Hamilton Pool, Dripping Springs
On the second day of our “No Destination” Road Trip, we left amazing Krause Springs after an incredible morning rain shower. It gently fell from the sky in silver streaks, and we all danced and played in the warm rain after an early and chilly morning swim.
During breakfast, someone mentioned Hamilton Pool Preserve, and as the day was heating up, we all agreed that we could use a little more cold water.
A day use site, Hamilton Pool is owned and maintained by Travis County, and just west of Austin, about a half hour drive from Krause Springs.
Hamilton Pool is extremely popular, always crowded and sometimes impossible on the weekends to get into because they only allow a certain number of guest at any one time. When the limit is reached, they permit some cars to wait in line, and eventually start turning others away. Moral of this story, it’s best to arrive early. Beginning May 1st – September 30th, 2016, you MUST have a reservation to visit Hamilton Pool. They will begin taking reservations mid-April for the 2016 Summer Season!
Luckily, Reimers Ranch Park, also owned by Travis County, is right next door on the Pedernales River, and usually easier to get in. Your $10 fee at the gate gets you into both, as well as all Travis County Parks for the day.
Coolers (no alcohol or glass) are permitted in the park, but pack lightly. It’s a 1/4 mile walk down to the water.
Rules, rules, rules…. Being a preserve, there are lots of rules. The habitat in the area is fragile, and you need to stay on the marked trails – No EXPLORING! The trails are a little steep and sometimes slippery, so I suggest you wear tennis shoes or water shoes. Obviously, my family doesn’t listen, as they are all wore flip flops.
You CAN choose to hike to the Pedernales River. I always say I want to do it, but it’s SO hard to leave the pool once you get there.
It’s a beautiful hike down to the pool.
But the pool is just spectacular!
The grotto was formed when the dome of an underground river collapsed from erosion, creating this amazing grotto. The water is spring fed from Hamilton Creek, and chilly. It’s a rock and sand bottom, and usually has a fair visibility (bring goggles). It’s shallow around the shore, and gradually becomes deeper in the middle.
The water runs off top of the creek, down features like this stalactite, and drops about 50 feet into the pool. The delicate ferns and other foliage surrounding the pool is amazing, and why so many restrictions are in place.
At the back of the grotto is a walkway, which goes the entire way around.
Of course, my kids preferred to climb on the huge rocks, which is about the only place there where climbing is permitted.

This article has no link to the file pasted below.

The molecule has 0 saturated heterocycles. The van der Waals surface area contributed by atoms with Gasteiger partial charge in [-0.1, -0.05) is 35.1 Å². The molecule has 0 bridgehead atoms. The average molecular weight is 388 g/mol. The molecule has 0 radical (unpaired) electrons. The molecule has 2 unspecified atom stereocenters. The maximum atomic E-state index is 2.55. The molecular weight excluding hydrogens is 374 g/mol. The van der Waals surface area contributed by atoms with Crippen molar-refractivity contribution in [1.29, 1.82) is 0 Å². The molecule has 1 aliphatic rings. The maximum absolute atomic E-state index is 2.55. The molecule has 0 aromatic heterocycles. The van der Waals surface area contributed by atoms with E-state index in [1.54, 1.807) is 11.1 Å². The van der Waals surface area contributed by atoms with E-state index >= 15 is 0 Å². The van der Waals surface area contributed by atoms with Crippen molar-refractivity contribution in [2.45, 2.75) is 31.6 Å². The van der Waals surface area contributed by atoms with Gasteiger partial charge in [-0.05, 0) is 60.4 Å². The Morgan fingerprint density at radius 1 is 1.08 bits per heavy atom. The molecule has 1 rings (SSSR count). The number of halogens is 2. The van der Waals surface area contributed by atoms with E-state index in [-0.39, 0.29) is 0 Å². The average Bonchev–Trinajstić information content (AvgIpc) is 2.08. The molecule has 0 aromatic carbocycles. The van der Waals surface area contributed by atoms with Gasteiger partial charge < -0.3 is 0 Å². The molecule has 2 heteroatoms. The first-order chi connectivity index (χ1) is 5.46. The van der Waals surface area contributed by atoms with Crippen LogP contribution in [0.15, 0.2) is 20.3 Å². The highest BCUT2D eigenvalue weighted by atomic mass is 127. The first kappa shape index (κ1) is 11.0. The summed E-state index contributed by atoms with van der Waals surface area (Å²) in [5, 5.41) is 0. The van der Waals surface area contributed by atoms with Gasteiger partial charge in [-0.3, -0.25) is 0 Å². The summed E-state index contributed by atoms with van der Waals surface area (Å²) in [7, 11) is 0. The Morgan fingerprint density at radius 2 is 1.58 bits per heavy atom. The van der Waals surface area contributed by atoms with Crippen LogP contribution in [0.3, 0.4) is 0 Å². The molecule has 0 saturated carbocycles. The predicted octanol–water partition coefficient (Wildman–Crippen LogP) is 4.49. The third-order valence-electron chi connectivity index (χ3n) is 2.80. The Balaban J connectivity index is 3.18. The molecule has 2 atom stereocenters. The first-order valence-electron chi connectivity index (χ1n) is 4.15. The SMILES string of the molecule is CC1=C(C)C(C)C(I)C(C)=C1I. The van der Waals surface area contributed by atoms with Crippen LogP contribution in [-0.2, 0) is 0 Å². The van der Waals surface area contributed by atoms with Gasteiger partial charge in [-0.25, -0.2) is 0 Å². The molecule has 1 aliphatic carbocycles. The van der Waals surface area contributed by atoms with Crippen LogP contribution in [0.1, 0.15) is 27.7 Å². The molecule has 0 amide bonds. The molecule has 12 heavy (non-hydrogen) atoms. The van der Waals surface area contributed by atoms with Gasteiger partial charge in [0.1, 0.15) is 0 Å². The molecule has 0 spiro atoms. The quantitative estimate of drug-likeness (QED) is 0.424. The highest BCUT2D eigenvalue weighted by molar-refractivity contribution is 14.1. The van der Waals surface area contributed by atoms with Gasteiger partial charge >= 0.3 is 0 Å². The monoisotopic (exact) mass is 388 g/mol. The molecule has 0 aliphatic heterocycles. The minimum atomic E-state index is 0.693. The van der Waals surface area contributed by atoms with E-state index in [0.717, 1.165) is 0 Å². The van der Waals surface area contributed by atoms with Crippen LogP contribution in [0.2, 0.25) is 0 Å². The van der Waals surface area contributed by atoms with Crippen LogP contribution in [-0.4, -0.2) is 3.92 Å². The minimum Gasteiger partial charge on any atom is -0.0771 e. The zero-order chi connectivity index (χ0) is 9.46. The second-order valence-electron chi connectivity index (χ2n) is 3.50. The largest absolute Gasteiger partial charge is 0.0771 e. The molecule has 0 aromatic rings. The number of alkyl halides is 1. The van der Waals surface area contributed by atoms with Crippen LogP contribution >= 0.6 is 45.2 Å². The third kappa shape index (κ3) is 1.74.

Although the word pool suggest something else, it is a natural area, and wildlife does exist in the water, and surrounding area. We saw more rock squirrels and cliff swallows make their homes in the grotto, too. In the water, we were welcomed by small fish, and many large catfish which swam right up to say hello. There are rules against feeding any of them.
My five-year old was only slightly afraid when the large catfish began swimming up to us, so close their tails would brush our legs. He quickly realized he was safe, and then LOVED seeing if he could touch them or get them to swim through his legs if he stood with them apart! Imagine how excited he was when the largest one did!
A group of about 7 of the catfish were circling his legs, and he couldn’t contain his excitement or his quick wit. As I’ve played the soundtrack to Les Miserables OVER and OVER this summer, and he’s committed most of the songs to memory, he began singing one of his favorite lines to the other children near him, “Look down, Look down, You’re standing in catfish.”!
The water falling from above varies, depending on the amount of water in the creek. Although the water does flow out of the pool, it can be very slow. Travis County checks the bacteria levels in the pool, and will close if warranted. Always check their website for pool information before driving out.
My Mommy Tips:
- The restrooms are located at the beginning of the trailhead, so make sure everyone goes before you head down.
- No lifeguards are on duty, swim at your own risk. Bring life jackets for younger children.
- Pack a lunch, plenty of water and snacks. There is not ANY food at the park or water, and NO stores or restaurants for miles!!
- Floats and tubes are allowed, and useful for floating in the deeper water towards the middle of the pool, which is much less crowded.
- The beach isn’t sandy, but consist of small pebbles. My five year old enjoyed building small rock towers and houses, just as you would a sand castle. In lieu of sand toys, bring a small shovel and bucket.
- The only seating is on the rocks, so bring a towel to sit on, and keep your packing light. We carried a small cooler with plenty of water, and lunch.
- No dogs, no camping, no fires.
We had an amazing time at Hamilton, arriving when they opened and we were the very last to leave.
To read about our “No Destination” Road Trip from the beginning, click HERE.
Things To Do in Dripping Springs
Take a tour of Texas Hill Country Olive Company! Click HERE to visit their website.
Creek Road Cafe Click HERE to see why they are so wonderful!
Okay, it’s in Spicewood, but Cypress Valley’s Treehouse is sooo cool you won’t be mad at me! In fact, your kids will love me for telling you about it! Click HERE to be wow’ed!
Hamilton Pool Preserve
24300 Hamilton Pool Rd, Dripping Springs
Click HERE to visit their website.
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